The House Government Operations Committee accused the National Aeronautics and Space Administration of deliberately misleading Congress on the dangers of Skylab's fall to Earth when it sought funds in the early 1970s to complete the Skylab project.

"NASA's consideration of the debris problem occurred internally and in an atmosphere of confidentiality in which there was little or no public discussion of the matter by NASA and certainly no candid description of the dangers," said a report released yesterday by the committee.

Skylab, put into Earth oribit May 25, 1973, was left uninhabited in space when the last of three astronaut crews returned to Earth Feb. 8, 1974. The ghost ship fell to Earth July 11, 1979, scattered pieces up to two tons in weight across the Indian Ocean and parts of Australia.

"NASA launched Skylab knowing it did not have in sight any solution for the problems of reentry," the House committee report said, "An inevitable debris hazard from reentry and breakup was conceded in NASA long before the Skylab launches but was not dealt with adequately."

The House report quoted what it said was a "classified" Nov. 24, 1970, report from Dale D. Myers, associate administrator for manned space flight, to NASA acting administrator George M. Low. In the report, Myers assessed the risk to humans from falling Skylab debris.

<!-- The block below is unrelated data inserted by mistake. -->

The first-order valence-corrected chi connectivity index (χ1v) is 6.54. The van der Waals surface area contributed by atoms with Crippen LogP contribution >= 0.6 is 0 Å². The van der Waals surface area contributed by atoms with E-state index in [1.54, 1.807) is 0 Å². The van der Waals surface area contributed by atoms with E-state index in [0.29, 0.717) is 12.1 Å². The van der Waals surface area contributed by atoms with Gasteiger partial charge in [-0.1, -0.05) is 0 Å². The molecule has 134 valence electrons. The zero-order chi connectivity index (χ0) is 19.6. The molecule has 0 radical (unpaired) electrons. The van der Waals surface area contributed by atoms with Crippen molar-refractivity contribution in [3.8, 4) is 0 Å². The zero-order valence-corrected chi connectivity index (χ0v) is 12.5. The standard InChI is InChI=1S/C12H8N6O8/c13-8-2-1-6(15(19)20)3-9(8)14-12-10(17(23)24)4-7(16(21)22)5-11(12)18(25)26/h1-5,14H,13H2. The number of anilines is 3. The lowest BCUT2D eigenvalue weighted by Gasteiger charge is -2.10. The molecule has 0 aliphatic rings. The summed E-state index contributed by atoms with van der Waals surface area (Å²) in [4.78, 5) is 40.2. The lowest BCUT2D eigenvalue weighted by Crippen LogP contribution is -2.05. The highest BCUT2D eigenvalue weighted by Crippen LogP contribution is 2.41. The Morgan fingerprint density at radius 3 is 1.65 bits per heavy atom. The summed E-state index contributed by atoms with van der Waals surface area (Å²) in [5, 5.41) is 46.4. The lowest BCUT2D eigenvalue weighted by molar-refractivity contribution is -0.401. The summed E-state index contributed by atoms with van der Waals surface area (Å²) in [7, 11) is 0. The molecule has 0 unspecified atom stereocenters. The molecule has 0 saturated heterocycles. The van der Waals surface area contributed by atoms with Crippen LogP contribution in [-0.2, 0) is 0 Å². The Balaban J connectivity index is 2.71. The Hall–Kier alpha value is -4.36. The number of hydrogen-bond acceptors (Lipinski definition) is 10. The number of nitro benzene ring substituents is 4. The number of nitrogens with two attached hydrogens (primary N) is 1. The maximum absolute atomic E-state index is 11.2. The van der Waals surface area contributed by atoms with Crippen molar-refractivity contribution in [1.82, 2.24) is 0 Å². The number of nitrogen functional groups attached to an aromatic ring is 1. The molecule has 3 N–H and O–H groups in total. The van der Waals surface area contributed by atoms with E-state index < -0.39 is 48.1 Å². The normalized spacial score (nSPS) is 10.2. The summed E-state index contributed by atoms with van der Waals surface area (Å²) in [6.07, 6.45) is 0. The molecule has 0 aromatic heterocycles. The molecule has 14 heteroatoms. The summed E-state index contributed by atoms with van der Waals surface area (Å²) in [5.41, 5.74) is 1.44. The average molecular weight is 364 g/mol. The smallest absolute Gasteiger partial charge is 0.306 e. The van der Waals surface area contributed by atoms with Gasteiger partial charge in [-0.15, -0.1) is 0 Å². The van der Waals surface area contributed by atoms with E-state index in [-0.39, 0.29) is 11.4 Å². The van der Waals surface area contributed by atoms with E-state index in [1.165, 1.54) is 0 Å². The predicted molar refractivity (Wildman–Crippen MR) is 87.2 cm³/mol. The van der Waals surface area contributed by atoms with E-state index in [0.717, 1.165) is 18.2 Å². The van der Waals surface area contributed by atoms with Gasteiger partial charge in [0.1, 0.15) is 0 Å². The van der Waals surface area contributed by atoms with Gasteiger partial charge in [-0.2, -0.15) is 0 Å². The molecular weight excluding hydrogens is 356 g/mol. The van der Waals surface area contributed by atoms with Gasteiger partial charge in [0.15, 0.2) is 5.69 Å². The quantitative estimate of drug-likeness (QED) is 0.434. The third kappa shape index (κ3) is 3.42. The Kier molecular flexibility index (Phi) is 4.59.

The House report said Myers told Low there was one change in 55 of a single worldwise casualty, but that the risk could be substantially reduced by spending $20 million.

The report quoted Myers as saying that the changes unfortunately would delay the Skylab launch. The report said Low rejected the suggestion in a confidential memorandum dated April 3, 1971.

On Feb. 29, 1972, the House report says, Low, who was then deputy administrator, wrote a letter referring to "growing concerns regarding the potential national and international problems that might be created by the uncontrolled reentry of orbital debris."

In response, the report said, Associate Administrator Homer E. Newell replied: "We should not evaluate mission profile alternatives . . . since we were instructed to exclude Skylab in our orbital debris investigation."

By May 1973, just before Skylab left Earth, the House report said, Lockheed Corp. studied the debris problem for NASA and estimated 505 pieces would survive reentry and scatter across 3,800 miles to Earth. Batelle Memorial Institute made the same estimate a year later but the estimates were not given Congress until 1977, when NASA realized Skylab would come down sooner than expected.

NASA had little to say for itself about Skylab except that it rejected the claims of 35 people around the world who wrote NASA asking damages for injuries. All except one of the claims was for emotional injury or for inconvenience, Nasa said. The one exception was from an Austrian claiming "car damage."

One claimant said he suffered anxiety from worrying that Skylab would hit him, another claimed loss of sleep, a third nightmares. At least three people said they missed airplanes because the planes were grounded as Skylab was falling. Ten of the 35 claimants were from India.